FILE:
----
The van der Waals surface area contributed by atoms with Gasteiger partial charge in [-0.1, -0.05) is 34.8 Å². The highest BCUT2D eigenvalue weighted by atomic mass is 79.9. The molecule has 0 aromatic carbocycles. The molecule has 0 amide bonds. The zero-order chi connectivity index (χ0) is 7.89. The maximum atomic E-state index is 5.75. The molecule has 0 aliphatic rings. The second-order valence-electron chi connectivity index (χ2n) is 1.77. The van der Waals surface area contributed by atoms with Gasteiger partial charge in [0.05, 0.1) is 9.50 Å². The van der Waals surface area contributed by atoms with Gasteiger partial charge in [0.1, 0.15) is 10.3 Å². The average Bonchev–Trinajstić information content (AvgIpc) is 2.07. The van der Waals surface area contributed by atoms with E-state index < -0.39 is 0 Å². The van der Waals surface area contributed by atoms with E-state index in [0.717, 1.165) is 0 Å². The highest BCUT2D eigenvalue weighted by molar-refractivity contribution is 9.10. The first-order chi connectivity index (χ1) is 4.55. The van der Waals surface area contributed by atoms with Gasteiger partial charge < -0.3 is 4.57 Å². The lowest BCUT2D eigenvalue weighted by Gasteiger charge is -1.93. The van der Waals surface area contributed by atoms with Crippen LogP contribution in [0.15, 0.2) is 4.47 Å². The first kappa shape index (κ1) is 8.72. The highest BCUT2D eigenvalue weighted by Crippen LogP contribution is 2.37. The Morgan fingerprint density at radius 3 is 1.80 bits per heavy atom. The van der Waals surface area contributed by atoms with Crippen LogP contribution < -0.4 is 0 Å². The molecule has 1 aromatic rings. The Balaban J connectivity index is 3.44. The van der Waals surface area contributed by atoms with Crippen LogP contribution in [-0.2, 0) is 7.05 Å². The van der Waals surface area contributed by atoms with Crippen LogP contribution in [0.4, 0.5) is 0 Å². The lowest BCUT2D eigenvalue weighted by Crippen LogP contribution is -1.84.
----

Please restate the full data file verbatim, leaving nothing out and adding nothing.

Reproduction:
The van der Waals surface area contributed by atoms with Gasteiger partial charge in [-0.1, -0.05) is 34.8 Å². The highest BCUT2D eigenvalue weighted by atomic mass is 79.9. The molecule has 0 aromatic carbocycles. The molecule has 0 amide bonds. The zero-order chi connectivity index (χ0) is 7.89. The maximum atomic E-state index is 5.75. The molecule has 0 aliphatic rings. The second-order valence-electron chi connectivity index (χ2n) is 1.77. The van der Waals surface area contributed by atoms with Gasteiger partial charge in [0.05, 0.1) is 9.50 Å². The van der Waals surface area contributed by atoms with Gasteiger partial charge in [0.1, 0.15) is 10.3 Å². The average Bonchev–Trinajstić information content (AvgIpc) is 2.07. The van der Waals surface area contributed by atoms with E-state index < -0.39 is 0 Å². The van der Waals surface area contributed by atoms with E-state index in [0.717, 1.165) is 0 Å². The highest BCUT2D eigenvalue weighted by molar-refractivity contribution is 9.10. The first-order chi connectivity index (χ1) is 4.55. The van der Waals surface area contributed by atoms with Gasteiger partial charge < -0.3 is 4.57 Å². The lowest BCUT2D eigenvalue weighted by Gasteiger charge is -1.93. The van der Waals surface area contributed by atoms with Crippen LogP contribution in [0.15, 0.2) is 4.47 Å². The first kappa shape index (κ1) is 8.72. The highest BCUT2D eigenvalue weighted by Crippen LogP contribution is 2.37. The Morgan fingerprint density at radius 3 is 1.80 bits per heavy atom. The van der Waals surface area contributed by atoms with Crippen LogP contribution < -0.4 is 0 Å². The molecule has 1 aromatic rings. The Balaban J connectivity index is 3.44. The van der Waals surface area contributed by atoms with Crippen LogP contribution in [-0.2, 0) is 7.05 Å². The van der Waals surface area contributed by atoms with Crippen LogP contribution in [0.4, 0.5) is 0 Å². The lowest BCUT2D eigenvalue weighted by Crippen LogP contribution is -1.84.